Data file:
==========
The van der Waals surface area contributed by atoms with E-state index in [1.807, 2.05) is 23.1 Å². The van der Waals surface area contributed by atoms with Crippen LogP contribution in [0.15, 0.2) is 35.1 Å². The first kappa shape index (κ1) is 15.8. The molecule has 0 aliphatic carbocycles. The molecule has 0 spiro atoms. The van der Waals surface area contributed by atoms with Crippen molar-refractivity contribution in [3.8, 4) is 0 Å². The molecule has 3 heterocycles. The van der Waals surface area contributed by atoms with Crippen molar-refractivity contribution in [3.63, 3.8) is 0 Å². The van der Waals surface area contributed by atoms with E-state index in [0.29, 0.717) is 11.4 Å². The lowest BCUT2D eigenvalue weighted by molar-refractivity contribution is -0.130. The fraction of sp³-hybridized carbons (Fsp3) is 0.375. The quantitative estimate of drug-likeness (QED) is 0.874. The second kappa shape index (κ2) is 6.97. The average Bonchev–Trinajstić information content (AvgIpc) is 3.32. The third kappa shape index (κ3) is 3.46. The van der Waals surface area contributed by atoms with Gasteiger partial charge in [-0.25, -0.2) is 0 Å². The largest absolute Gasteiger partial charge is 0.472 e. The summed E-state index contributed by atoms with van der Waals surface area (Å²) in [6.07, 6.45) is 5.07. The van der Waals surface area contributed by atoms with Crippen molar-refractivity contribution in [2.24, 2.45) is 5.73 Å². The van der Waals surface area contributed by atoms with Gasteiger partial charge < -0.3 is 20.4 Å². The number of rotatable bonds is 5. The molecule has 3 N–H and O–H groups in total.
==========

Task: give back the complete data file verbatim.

The van der Waals surface area contributed by atoms with E-state index in [1.807, 2.05) is 23.1 Å². The van der Waals surface area contributed by atoms with Crippen LogP contribution in [0.15, 0.2) is 35.1 Å². The first kappa shape index (κ1) is 15.8. The molecule has 0 aliphatic carbocycles. The molecule has 0 spiro atoms. The van der Waals surface area contributed by atoms with Crippen molar-refractivity contribution in [3.8, 4) is 0 Å². The molecule has 3 heterocycles. The van der Waals surface area contributed by atoms with Crippen molar-refractivity contribution in [3.63, 3.8) is 0 Å². The van der Waals surface area contributed by atoms with E-state index in [0.29, 0.717) is 11.4 Å². The lowest BCUT2D eigenvalue weighted by molar-refractivity contribution is -0.130. The fraction of sp³-hybridized carbons (Fsp3) is 0.375. The quantitative estimate of drug-likeness (QED) is 0.874. The second kappa shape index (κ2) is 6.97. The average Bonchev–Trinajstić information content (AvgIpc) is 3.32. The third kappa shape index (κ3) is 3.46. The van der Waals surface area contributed by atoms with Gasteiger partial charge in [-0.25, -0.2) is 0 Å². The largest absolute Gasteiger partial charge is 0.472 e. The summed E-state index contributed by atoms with van der Waals surface area (Å²) in [6.07, 6.45) is 5.07. The van der Waals surface area contributed by atoms with Crippen molar-refractivity contribution in [2.24, 2.45) is 5.73 Å². The van der Waals surface area contributed by atoms with Gasteiger partial charge < -0.3 is 20.4 Å². The number of rotatable bonds is 5. The molecule has 3 N–H and O–H groups in total.